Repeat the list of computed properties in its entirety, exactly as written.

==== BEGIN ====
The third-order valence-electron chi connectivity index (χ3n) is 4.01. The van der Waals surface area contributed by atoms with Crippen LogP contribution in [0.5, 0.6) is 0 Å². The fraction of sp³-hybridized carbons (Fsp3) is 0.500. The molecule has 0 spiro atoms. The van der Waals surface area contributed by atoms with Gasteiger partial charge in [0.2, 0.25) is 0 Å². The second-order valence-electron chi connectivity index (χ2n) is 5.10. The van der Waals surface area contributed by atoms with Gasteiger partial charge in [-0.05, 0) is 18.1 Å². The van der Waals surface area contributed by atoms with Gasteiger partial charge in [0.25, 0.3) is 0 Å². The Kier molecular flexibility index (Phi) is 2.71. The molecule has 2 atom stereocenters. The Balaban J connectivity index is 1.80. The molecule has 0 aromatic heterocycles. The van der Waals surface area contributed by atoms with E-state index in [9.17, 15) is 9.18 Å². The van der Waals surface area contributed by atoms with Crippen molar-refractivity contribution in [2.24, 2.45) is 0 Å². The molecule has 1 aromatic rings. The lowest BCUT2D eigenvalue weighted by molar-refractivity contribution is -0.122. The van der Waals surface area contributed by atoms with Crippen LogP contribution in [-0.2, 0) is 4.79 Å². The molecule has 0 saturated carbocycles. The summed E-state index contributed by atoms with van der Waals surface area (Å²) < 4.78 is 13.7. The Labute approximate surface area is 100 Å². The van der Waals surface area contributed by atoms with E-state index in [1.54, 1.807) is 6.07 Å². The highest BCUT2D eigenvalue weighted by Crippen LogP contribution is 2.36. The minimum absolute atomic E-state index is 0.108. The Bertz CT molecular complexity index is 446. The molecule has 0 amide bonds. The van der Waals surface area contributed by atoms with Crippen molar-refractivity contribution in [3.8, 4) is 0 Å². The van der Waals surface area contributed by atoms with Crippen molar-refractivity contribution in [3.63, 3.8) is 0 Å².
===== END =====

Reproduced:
The third-order valence-electron chi connectivity index (χ3n) is 4.01. The van der Waals surface area contributed by atoms with Crippen LogP contribution in [0.5, 0.6) is 0 Å². The fraction of sp³-hybridized carbons (Fsp3) is 0.500. The molecule has 0 spiro atoms. The van der Waals surface area contributed by atoms with Gasteiger partial charge in [0.2, 0.25) is 0 Å². The second-order valence-electron chi connectivity index (χ2n) is 5.10. The van der Waals surface area contributed by atoms with Gasteiger partial charge in [-0.05, 0) is 18.1 Å². The van der Waals surface area contributed by atoms with Gasteiger partial charge in [0.25, 0.3) is 0 Å². The Kier molecular flexibility index (Phi) is 2.71. The molecule has 2 atom stereocenters. The Balaban J connectivity index is 1.80. The molecule has 0 aromatic heterocycles. The van der Waals surface area contributed by atoms with E-state index in [9.17, 15) is 9.18 Å². The van der Waals surface area contributed by atoms with Crippen molar-refractivity contribution in [2.24, 2.45) is 0 Å². The molecule has 1 aromatic rings. The lowest BCUT2D eigenvalue weighted by molar-refractivity contribution is -0.122. The van der Waals surface area contributed by atoms with Crippen LogP contribution in [-0.2, 0) is 4.79 Å². The molecule has 0 saturated carbocycles. The summed E-state index contributed by atoms with van der Waals surface area (Å²) < 4.78 is 13.7. The Labute approximate surface area is 100 Å². The van der Waals surface area contributed by atoms with E-state index in [1.54, 1.807) is 6.07 Å². The highest BCUT2D eigenvalue weighted by Crippen LogP contribution is 2.36. The minimum absolute atomic E-state index is 0.108. The Bertz CT molecular complexity index is 446. The molecule has 0 amide bonds. The van der Waals surface area contributed by atoms with Crippen molar-refractivity contribution in [3.8, 4) is 0 Å². The van der Waals surface area contributed by atoms with Crippen molar-refractivity contribution in [3.63, 3.8) is 0 Å².